It wouldn’t be the festive season without at least one trip to an Xmas market. Normally these are disappointing experiences, overly commercial and lacking atmosphere, only made bearable by the consumption of glühwein, or bisschopswijn as it’s known in the Netherlands. I didn’t hold out much hope for the Dordrecht Xmas Market, but life is full of surprises, and a collection of musical Santa Claus’s and a nativity with real animals made it an entertaining day. I don’t recall there being a llama and a load of goats in the stable in Bethlehem, but what do I know, I wasn’t there.
Dordrecht is a lovely town, with a wealth of history and historic buildings that make a visit worthwhile regardless of whether there’s an Xmas Market or not. The city itself, particularly the picturesque area around the old harbour and Grote Kerk, formed an impressive backdrop for the festivities. As we walked down from the railway station, a small throng of people were headed in the same direction. Before too long the first market stalls made an appearance and the smell of glühwein was enticingly wafting through the air.
The Xmas markets I’ve visited in the Netherlands over the last four years all merge with each other in my mind. With the exception of Deventer’s exceptional Dicken’s Festival, none of them really stand out from the crowd. Dordrecht promised much though, its website even claimed that for an ‘authentic’ experience you no longer needed to visit Cologne or Dusseldorf. I wouldn’t go that far, but the roaming musical Santa’s make it one to remember.
It was a chilly day, and we stopped in the Stadhuisplein for a glass of glühwein. A Santa band was warming up on the stage. A crowd gathered and they launched into a series of upbeat seasonal songs in which assorted reindeer featured heavily. I was hoping for some traditional Dutch tunes but the set was entirely in English. Our spirits raised, and ‘Rudolf the Red-nosed Reindeer’ firmly lodged in our heads, we set off to see what the market had to offer. There were a large number of stalls selling pork-based products.
I’d like to say that this is a Dutch tradition but, honestly, there are processed pork products available everywhere, at all times of the year. Putting some holly around a few sausages isn’t going to make them any more festive. A little disappointed, we set off again and wandered into the Grotekerkstuin, where there was the promise of a ‘living’ Nativity scene. I wasn’t sure if we’d be forced to watch an unfortunate person giving birth in the square (this is the Netherlands, anything can happen), but whatever was going on had drawn a large crowd of excited onlookers. We made our way over.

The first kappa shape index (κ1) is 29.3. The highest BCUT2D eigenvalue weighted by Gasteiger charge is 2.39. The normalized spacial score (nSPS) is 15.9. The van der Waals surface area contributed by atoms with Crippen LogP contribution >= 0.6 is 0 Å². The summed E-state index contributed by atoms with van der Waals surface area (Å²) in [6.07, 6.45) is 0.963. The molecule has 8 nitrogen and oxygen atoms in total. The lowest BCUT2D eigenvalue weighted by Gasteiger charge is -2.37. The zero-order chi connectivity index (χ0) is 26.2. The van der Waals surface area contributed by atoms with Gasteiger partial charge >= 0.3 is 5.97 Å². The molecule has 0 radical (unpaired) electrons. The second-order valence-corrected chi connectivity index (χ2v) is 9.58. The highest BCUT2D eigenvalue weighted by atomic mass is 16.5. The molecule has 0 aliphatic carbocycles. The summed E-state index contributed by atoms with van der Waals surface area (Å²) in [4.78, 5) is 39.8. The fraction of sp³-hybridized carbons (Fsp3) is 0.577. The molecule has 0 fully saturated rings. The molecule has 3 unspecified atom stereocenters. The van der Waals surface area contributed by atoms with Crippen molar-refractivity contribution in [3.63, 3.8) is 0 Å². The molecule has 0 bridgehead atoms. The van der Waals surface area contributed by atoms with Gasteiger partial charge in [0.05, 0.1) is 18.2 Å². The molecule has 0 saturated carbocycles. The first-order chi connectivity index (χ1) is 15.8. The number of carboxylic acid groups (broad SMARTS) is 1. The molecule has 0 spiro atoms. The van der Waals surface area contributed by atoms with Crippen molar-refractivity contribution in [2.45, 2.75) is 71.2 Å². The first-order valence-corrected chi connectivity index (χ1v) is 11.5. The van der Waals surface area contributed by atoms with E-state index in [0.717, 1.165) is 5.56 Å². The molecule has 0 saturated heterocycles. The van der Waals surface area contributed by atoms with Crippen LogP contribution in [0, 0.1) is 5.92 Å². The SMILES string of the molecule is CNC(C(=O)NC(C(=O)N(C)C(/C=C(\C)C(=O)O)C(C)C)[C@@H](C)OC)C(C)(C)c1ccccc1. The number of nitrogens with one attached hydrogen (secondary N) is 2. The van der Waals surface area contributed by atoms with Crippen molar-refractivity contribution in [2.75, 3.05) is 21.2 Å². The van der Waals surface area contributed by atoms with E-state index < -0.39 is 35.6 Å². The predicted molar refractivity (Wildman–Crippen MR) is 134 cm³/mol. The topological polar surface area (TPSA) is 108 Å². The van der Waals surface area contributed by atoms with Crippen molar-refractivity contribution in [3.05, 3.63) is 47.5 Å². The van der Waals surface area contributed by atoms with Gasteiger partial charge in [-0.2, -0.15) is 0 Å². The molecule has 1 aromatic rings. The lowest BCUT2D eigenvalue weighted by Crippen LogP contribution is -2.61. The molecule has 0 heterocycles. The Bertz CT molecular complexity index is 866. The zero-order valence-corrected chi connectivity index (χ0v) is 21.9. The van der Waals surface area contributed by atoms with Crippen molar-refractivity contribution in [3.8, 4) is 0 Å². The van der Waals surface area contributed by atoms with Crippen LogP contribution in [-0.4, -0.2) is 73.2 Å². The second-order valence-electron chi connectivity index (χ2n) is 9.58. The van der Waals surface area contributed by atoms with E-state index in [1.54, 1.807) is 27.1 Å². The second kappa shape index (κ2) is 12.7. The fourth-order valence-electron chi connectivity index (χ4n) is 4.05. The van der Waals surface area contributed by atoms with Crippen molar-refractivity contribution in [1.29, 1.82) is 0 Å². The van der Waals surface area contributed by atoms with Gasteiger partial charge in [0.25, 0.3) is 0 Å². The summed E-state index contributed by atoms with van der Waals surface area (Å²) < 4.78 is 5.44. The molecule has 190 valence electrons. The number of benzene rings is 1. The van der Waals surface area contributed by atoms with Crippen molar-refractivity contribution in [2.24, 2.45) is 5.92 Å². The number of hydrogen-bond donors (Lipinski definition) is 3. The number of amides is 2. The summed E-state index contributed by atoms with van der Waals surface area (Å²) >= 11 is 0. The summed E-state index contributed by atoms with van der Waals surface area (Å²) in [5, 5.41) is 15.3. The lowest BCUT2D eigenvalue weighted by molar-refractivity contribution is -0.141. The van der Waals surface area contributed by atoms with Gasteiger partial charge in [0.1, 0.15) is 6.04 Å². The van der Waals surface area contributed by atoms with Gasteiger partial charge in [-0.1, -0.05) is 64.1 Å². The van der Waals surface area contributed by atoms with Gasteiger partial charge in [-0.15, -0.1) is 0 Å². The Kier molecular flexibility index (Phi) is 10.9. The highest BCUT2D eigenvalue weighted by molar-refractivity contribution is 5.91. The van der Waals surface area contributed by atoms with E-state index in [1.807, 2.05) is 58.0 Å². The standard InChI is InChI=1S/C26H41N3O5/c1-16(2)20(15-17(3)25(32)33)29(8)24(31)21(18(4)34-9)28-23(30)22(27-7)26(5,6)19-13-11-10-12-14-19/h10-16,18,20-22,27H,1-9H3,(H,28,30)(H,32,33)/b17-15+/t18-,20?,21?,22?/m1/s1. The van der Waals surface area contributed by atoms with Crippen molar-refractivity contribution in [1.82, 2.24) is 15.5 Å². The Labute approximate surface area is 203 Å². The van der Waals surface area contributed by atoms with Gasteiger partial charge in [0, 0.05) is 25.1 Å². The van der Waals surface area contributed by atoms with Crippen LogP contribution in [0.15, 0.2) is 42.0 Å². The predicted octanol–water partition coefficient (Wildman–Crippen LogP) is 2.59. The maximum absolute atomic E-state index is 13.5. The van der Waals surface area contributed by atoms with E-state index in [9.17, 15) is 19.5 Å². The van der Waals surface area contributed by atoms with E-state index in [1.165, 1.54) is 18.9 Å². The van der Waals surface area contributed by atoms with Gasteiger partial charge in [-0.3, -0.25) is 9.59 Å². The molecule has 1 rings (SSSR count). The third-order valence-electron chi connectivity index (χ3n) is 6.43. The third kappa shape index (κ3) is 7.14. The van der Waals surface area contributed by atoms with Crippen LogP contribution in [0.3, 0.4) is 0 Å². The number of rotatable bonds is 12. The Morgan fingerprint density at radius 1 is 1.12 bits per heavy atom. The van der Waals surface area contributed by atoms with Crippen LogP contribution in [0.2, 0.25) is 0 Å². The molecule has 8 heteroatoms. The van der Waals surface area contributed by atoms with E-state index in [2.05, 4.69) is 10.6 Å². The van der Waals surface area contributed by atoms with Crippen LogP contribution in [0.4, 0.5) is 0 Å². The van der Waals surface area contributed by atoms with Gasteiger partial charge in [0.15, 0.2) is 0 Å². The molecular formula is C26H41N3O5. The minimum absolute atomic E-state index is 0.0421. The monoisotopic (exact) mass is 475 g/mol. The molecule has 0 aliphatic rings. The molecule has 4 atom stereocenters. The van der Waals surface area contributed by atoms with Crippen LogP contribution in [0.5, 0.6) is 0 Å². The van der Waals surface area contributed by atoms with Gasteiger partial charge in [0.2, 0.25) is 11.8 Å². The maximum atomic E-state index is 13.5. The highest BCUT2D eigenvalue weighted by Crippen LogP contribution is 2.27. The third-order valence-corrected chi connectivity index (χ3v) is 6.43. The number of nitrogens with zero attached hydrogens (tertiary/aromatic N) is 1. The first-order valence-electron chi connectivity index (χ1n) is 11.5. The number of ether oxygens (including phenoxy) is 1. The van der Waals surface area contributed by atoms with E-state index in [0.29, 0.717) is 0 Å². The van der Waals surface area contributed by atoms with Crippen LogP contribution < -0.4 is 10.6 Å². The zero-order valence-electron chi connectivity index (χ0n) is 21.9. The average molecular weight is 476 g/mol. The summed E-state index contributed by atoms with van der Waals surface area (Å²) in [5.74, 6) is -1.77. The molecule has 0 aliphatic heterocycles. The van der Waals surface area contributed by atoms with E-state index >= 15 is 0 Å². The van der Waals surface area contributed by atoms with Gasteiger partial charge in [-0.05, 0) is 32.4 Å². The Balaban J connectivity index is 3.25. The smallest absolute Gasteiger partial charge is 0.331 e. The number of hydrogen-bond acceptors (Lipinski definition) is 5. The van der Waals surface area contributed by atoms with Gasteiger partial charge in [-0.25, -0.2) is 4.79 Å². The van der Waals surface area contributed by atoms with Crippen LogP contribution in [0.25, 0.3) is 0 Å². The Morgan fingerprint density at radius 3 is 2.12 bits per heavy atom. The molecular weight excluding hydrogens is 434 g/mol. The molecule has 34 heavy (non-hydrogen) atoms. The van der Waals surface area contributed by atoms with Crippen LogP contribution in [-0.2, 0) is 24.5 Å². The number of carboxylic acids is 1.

Safely behind a fence (probably for the animal’s welfare rather than ours) a couple of disconsolate looking shepherds were taking care of a bizarre menagerie of creatures. These included the aforementioned llama, some donkeys, geese, chickens, sheep, goats and, the undoubted star of the show, a camel. I’m pretty sure it was the wrong type of camel for Palestine, even two thousand years ago, but when there’s a South American llama wandering around it seems churlish to quibble over the variety of camel they’d managed to acquire.
We managed another glass of glühwein before heading off again through the streets. Occasionally, there was a band playing and there were more stalls, but it was pretty busy and we were quite glad when we finally emerged at the end of the walking route. Ignoring the urge to have yet another glass of warm wine, we made our way back to the station, pondering as we went whether singing Santa’s, a camel and a misplaced llama could really rival the festive markets of Germany?